“Visually and technically spectacular”
On entering the Big Sexy Circus City compound one is greeted by acrobats just casually performing to the queue of punters, while a tightrope walker works his way backwards along a wire overhead, occasionally stopping to balance on one leg. You know, how a normal night starts. When you enter the big top, it only gets more impressive.
While the opening few minutes take a little adjusting to (there’s fire, there’s water and there are people parading around dressed as various fairground attractions for no particular reason), it soon turns into a circus spectacle with amazing acts, unlike anything I’ve ever seen.
We’re warmed into the spectacle with a wonderful solo tap routine, accompanied in part by a drummer. The dancer starts in a small circle of light, and makes fun of chasing the light as it moves to continue his routine. A few minutes later he’s filling the whole stage with energy and playing a very enjoyable call-and-response rhythmic game with the drummer. Straight after this, there’s a breathtaking counter-balance rope routine, with two performers supporting each other’s weight while performing daring swings and tumbles. Their artistry on the ropes was incredible, while how they supported and propelled each other seemed to defy all laws of science.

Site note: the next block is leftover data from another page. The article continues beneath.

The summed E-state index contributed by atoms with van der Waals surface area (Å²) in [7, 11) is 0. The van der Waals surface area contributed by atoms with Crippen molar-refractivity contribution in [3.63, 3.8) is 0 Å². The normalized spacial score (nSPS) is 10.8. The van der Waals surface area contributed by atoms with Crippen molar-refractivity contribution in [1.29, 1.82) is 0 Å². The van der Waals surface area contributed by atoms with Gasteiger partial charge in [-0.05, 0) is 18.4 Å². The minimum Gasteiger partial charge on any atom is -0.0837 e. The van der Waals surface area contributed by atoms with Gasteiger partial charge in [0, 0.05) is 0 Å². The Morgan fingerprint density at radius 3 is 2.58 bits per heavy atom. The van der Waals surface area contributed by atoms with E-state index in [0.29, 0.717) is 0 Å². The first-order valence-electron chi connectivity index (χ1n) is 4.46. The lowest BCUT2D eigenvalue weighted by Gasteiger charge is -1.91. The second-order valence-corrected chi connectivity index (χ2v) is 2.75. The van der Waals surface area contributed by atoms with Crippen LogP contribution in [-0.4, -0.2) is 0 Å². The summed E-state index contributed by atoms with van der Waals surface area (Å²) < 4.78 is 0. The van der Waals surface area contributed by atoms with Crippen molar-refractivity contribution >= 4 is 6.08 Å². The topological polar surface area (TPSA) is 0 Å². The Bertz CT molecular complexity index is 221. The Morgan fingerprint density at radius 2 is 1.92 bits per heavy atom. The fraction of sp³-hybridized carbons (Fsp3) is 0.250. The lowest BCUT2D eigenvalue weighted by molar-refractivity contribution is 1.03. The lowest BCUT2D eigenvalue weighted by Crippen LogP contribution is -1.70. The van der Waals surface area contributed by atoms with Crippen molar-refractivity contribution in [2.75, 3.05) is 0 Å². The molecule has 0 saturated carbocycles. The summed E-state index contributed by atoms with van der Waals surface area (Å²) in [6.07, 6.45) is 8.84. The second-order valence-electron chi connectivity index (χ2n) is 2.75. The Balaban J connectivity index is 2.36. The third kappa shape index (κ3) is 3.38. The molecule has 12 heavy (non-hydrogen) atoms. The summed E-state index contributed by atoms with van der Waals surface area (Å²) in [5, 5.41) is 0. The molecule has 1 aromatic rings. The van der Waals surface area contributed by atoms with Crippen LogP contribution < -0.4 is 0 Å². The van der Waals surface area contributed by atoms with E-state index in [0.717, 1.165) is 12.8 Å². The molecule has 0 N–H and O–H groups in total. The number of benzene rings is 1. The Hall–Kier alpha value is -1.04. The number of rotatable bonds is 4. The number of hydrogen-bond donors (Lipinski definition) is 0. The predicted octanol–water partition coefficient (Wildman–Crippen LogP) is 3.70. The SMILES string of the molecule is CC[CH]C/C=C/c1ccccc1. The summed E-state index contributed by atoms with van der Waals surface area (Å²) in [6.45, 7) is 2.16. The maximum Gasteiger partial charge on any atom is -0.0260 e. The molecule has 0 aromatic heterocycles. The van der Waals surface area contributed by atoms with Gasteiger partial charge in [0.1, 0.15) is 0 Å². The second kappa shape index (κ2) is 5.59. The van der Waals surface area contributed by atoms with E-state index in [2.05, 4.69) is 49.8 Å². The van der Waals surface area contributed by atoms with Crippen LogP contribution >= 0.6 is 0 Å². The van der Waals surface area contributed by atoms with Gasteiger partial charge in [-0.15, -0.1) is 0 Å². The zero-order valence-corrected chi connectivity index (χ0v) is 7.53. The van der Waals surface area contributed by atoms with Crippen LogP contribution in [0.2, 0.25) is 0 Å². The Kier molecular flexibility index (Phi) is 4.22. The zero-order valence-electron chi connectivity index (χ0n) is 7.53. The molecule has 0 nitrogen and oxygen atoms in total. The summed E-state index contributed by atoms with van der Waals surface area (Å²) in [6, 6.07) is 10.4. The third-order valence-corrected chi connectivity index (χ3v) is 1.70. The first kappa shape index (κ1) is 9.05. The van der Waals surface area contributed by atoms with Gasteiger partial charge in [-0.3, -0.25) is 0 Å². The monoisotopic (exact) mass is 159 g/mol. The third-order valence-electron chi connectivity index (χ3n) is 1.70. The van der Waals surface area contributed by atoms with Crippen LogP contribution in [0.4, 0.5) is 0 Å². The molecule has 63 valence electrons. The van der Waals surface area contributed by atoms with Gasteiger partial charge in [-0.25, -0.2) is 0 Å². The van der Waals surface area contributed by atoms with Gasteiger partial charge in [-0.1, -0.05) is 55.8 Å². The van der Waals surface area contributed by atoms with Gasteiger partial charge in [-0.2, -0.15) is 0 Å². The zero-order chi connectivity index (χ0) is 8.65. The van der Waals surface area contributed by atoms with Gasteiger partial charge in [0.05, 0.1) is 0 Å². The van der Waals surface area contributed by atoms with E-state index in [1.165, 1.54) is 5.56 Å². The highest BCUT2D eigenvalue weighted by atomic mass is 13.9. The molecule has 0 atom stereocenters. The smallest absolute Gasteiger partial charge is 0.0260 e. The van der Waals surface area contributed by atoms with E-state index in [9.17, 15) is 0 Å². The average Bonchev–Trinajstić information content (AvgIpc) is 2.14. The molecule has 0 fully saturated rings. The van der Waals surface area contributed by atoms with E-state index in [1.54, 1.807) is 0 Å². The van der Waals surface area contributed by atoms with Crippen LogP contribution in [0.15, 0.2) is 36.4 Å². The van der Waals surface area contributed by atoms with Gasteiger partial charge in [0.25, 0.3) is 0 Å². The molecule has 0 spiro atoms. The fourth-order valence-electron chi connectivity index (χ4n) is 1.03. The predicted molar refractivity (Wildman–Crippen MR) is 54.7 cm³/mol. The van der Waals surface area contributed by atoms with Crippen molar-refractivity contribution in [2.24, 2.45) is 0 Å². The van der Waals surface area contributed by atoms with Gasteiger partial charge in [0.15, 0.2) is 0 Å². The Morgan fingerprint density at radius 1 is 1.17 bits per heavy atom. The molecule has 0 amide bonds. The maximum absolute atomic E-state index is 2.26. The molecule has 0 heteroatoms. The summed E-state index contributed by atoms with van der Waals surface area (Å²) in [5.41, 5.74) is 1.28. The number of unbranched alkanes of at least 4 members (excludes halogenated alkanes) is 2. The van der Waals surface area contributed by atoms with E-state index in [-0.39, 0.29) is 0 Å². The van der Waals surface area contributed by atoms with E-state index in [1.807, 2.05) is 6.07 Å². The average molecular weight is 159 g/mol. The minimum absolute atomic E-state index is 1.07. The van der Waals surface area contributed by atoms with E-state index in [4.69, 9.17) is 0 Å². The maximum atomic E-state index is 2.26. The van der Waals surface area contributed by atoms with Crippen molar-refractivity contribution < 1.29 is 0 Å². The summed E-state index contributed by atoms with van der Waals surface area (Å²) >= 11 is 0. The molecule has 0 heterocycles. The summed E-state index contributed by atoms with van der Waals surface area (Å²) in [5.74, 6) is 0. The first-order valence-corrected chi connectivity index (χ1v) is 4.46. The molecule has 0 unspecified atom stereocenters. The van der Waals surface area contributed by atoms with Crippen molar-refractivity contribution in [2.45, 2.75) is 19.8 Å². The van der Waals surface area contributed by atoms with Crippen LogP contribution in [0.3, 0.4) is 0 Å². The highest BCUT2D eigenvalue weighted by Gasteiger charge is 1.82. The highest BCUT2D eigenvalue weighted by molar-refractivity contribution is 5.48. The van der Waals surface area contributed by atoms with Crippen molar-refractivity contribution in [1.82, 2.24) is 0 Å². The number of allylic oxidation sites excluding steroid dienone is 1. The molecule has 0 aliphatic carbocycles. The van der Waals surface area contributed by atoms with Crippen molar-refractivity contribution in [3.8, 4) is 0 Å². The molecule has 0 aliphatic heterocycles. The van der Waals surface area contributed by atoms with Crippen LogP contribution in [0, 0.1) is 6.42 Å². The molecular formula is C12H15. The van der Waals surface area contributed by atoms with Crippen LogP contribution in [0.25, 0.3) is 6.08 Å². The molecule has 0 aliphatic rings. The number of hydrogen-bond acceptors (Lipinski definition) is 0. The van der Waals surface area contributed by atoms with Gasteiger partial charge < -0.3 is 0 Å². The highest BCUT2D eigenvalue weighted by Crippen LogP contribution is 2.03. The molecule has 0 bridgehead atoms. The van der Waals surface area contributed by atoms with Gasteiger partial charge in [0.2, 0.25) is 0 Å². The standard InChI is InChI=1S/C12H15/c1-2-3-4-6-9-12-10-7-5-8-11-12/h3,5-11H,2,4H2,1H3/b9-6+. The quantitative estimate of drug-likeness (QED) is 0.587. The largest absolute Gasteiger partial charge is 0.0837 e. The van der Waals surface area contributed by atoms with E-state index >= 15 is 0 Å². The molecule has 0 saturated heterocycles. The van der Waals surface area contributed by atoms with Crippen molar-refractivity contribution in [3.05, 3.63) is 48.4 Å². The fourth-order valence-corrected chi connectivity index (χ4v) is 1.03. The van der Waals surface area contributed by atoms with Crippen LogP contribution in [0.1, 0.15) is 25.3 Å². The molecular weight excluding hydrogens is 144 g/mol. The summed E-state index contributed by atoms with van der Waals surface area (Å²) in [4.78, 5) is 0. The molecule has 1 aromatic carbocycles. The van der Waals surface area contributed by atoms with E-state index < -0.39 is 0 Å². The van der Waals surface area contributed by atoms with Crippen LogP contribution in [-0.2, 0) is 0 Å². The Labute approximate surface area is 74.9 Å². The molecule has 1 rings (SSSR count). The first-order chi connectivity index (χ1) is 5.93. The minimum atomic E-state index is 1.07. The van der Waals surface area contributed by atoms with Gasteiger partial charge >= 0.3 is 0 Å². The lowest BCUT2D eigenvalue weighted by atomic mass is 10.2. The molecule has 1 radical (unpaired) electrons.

Perhaps my favourite sequence followed directly after this, which involved a lot of balls suspended from the ceiling which swung like pendulums across the stage, with an intricate contemporary dance routine performed in between swings. How the performers managed to dodge them with such apparent ease was again a cause for wonder.
Also worth noting is the performance’s closing act, which I won’t spoil but is absolutely worth holding out for. Control and patience are brought new meaning with one performer and her selection of sticks…
Throughout this show the costumes, sound and lighting are all stunning. Each adds more depth to an already very sensory performance, and go to show how much love, care and artistry have gone into developing it. I’ll admit I didn’t really understand everything that was going on (there wasn’t a clear narrative or sense of development), but with a show as visually and technically spectacular as this, you really don’t need to. You can just sit and be in awe of spectacle, scraping your jaw up off the floor at the end.
Reviewer: Steve Griffin (Seen 12 August)